Queene. I, to be murther'd by his Enemies

Prince. When I returne with victorie to the field,
Ile see your Grace: till then, Ile follow her

Queene. Come Sonne away, we may not linger thus

Henry. Poore Queene,
How loue to me, and to her Sonne,
Hath made her breake out into termes of Rage.
Reueng'd may she be on that hatefull Duke,
Whose haughtie spirit, winged with desire,
Will cost my Crowne, and like an emptie Eagle,
Tyre on the flesh of me, and of my Sonne.
The losse of those three Lords torments my heart:
Ile write vnto them, and entreat them faire;
Come Cousin, you shall be the Messenger

Exet. And I, I hope, shall reconcile them all.

Flourish. Enter Richard, Edward, and Mountague.

Richard. Brother, though I bee youngest, giue mee

Edward. No, I can better play the Orator

Mount. But I haue reasons strong and forceable.
Enter the Duke of Yorke.

Yorke. Why how now Sonnes, and Brother, at a strife?
What is your Quarrell? how began it first?
Edward. No Quarrell, but a slight Contention

Yorke. About what?
Rich. About that which concernes your Grace and vs,
The Crowne of England, Father, which is yours

Yorke. Mine Boy? not till King Henry be dead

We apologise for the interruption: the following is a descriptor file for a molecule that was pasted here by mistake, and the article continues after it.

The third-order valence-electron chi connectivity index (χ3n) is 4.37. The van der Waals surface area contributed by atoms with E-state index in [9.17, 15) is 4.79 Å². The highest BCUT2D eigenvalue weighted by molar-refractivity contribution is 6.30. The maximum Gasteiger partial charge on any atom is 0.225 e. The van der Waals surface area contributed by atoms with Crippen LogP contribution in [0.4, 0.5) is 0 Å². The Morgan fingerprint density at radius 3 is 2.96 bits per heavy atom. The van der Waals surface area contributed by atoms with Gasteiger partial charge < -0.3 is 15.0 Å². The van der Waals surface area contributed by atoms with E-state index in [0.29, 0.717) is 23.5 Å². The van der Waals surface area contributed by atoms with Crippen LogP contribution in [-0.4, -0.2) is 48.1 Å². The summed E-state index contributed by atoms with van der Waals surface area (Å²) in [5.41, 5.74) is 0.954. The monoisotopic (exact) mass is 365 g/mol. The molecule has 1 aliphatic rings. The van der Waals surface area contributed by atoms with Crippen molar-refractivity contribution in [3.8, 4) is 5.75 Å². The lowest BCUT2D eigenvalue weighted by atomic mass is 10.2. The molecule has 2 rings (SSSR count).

Richard. Your Right depends not on his life, or death

Edward. Now you are Heire, therefore enioy it now:
By giuing the House of Lancaster leaue to breathe,
It will out-runne you, Father, in the end

Yorke. I tooke an Oath, that hee should quietly

Edward. But for a Kingdome any Oath may be broken:
I would breake a thousand Oathes, to reigne one yeere

Richard. No: God forbid your Grace should be forsworne

Yorke. I shall be, if I clayme by open Warre

Richard. Ile proue the contrary, if you'le heare mee

Yorke. Thou canst not, Sonne: it is impossible

Richard. An Oath is of no moment, being not tooke
Before a true and lawfull Magistrate,
That hath authoritie ouer him that sweares.
Henry had none, but did vsurpe the place.
Then seeing 'twas he that made you to depose,
Your Oath, my Lord, is vaine and friuolous.
Therefore to Armes: and Father doe but thinke,
How sweet a thing it is to weare a Crowne,
Within whose Circuit is Elizium,
And all that Poets faine of Blisse and Ioy.
Why doe we linger thus? I cannot rest,
Vntill the White Rose that I weare, be dy'de
Euen in the luke-warme blood of Henries heart

Yorke. Richard ynough: I will be King, or dye.
Brother, thou shalt to London presently,
And whet on Warwick to this Enterprise.